Arlington, VA—The Infectious Disease Society of America (IDSA) has updated its guidelines on the treatment and management of COVID-19 patients to reflect changes with several medications previously under emergency authorization by the FDA.

The IDSA points out that as of earlier this year, “fewer than 10% of circulating variants in the U.S. are susceptible to tixagevimab/cilgavimab (Evusheld), the sole product that has been available for pre-exposure prophylaxis. Tixagevimab/cilgavimab is therefore no longer authorized for use in the U.S.”

The FDA revised the EUA for Evusheld in late January to limit its use to when the combined frequency of nonsusceptible SARS-CoV-2 variants nationally is less than or equal to 90%. Based on that revision, Evusheld is not currently authorized for use in the United States until further notice.

“Data show Evusheld is unlikely to be active against certain SARS-CoV-2 variants”, the FDA pointed out, adding, “Today’s action to limit the use of Evusheld prevents exposing patients to possible side effects of Evusheld such as allergic reactions, which can be potentially serious, at a time when fewer than 10% of circulating variants in the U.S. causing infection are susceptible to the product.”

The agency explained, “Monoclonal antibodies are laboratory-made proteins that mimic the immune system’s ability to fight off harmful pathogens such as viruses, like SARS-CoV-2. And like other viruses, SARS-CoV-2 can mutate over time, resulting in certain products not working against certain variants. This is the case with Evusheld and prompted the changes to the authorization that FDA is making today.”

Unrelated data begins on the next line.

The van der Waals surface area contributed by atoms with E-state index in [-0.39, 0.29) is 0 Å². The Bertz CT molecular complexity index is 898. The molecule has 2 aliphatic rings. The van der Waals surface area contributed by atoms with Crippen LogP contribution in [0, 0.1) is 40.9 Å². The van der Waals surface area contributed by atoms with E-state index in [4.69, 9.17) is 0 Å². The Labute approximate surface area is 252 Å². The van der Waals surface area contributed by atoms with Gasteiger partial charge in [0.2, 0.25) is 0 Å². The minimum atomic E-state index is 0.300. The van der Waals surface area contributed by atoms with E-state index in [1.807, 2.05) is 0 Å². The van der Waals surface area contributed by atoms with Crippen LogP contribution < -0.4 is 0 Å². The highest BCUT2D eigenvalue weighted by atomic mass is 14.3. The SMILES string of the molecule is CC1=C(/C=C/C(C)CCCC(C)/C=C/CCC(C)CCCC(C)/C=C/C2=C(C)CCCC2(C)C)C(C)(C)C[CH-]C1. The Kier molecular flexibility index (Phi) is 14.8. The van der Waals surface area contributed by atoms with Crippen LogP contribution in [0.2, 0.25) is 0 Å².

Instead, Paxlovid (nirmatrelvir/ritonavir), Veklury (remdesivir), and Lagevrio (molnupiravir) are recommended for certain patients with mild-to-moderate COVID-19 who are at high risk for progression to severe disease, including hospitalization or death. Healthcare providers should assess whether treatments are right for their patients.

Pharmacists should be aware that the government recommends facilities and providers with Evusheld retain all product in case SARS-CoV-2 variants, which are neutralized by Evusheld, become more prevalent in the U.S. in the future.

Evusheld is not the only product affected, however. The IDSA no longer recommends neutralizing antibodies for postexposure prophylaxis. “The first two U.S. FDA authorized anti-SARS-CoV-2 neutralizing antibody combinations, bamlanivimab/etesevimab and casirivimab/imdevimab, were found to be largely inactive against the Omicron BA.1 and BA.2 variants, rendering these products no longer useful for either treatment or post-exposure prophylaxis,” the association explained. “As a result, Emergency Use Authorization was withdrawn by the U.S. FDA for both bamlanivimab/etesevimab and casirivimab/imdevimab, leaving no available neutralizing antibody product for use in the United States for postexposure prophylaxis.”

At the end of November, the FDA also withdrew the EUA for bebtelovimab, the one anti–SARS-CoV-2 neutralizing antibody product that had retained in vitro activity against most previously circulating SARS-CoV-2 variants. That left no available neutralizing antibody product in the U.S. for the treatment of COVID-19, according to the IDSA.

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